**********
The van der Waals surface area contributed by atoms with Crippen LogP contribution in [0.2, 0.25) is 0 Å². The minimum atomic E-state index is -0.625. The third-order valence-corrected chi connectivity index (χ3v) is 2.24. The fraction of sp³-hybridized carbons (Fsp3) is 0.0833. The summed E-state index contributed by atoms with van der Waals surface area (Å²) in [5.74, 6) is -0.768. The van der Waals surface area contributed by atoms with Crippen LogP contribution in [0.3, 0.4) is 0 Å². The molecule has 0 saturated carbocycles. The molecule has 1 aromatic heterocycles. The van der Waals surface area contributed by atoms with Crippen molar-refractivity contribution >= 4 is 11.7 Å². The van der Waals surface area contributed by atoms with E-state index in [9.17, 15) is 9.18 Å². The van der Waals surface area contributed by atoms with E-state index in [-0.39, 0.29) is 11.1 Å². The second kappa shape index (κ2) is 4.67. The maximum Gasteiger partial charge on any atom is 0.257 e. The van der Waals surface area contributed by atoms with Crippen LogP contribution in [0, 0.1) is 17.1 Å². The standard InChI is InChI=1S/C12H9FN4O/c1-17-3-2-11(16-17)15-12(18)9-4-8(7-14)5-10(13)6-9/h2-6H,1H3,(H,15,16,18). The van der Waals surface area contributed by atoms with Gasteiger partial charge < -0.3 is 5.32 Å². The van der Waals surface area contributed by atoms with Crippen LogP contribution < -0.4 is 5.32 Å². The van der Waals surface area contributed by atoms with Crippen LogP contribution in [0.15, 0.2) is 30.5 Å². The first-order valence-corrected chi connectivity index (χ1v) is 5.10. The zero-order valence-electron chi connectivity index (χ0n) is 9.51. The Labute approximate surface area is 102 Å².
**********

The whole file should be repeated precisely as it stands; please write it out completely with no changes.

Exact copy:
The van der Waals surface area contributed by atoms with Crippen LogP contribution in [0.2, 0.25) is 0 Å². The minimum atomic E-state index is -0.625. The third-order valence-corrected chi connectivity index (χ3v) is 2.24. The fraction of sp³-hybridized carbons (Fsp3) is 0.0833. The summed E-state index contributed by atoms with van der Waals surface area (Å²) in [5.74, 6) is -0.768. The van der Waals surface area contributed by atoms with Crippen LogP contribution in [0.3, 0.4) is 0 Å². The molecule has 0 saturated carbocycles. The molecule has 1 aromatic heterocycles. The van der Waals surface area contributed by atoms with Crippen molar-refractivity contribution >= 4 is 11.7 Å². The van der Waals surface area contributed by atoms with E-state index in [9.17, 15) is 9.18 Å². The van der Waals surface area contributed by atoms with E-state index in [-0.39, 0.29) is 11.1 Å². The second kappa shape index (κ2) is 4.67. The maximum Gasteiger partial charge on any atom is 0.257 e. The van der Waals surface area contributed by atoms with Crippen LogP contribution in [0, 0.1) is 17.1 Å². The standard InChI is InChI=1S/C12H9FN4O/c1-17-3-2-11(16-17)15-12(18)9-4-8(7-14)5-10(13)6-9/h2-6H,1H3,(H,15,16,18). The van der Waals surface area contributed by atoms with Gasteiger partial charge < -0.3 is 5.32 Å². The van der Waals surface area contributed by atoms with Crippen LogP contribution < -0.4 is 5.32 Å². The van der Waals surface area contributed by atoms with Crippen LogP contribution in [0.15, 0.2) is 30.5 Å². The first-order valence-corrected chi connectivity index (χ1v) is 5.10. The zero-order valence-electron chi connectivity index (χ0n) is 9.51. The Labute approximate surface area is 102 Å².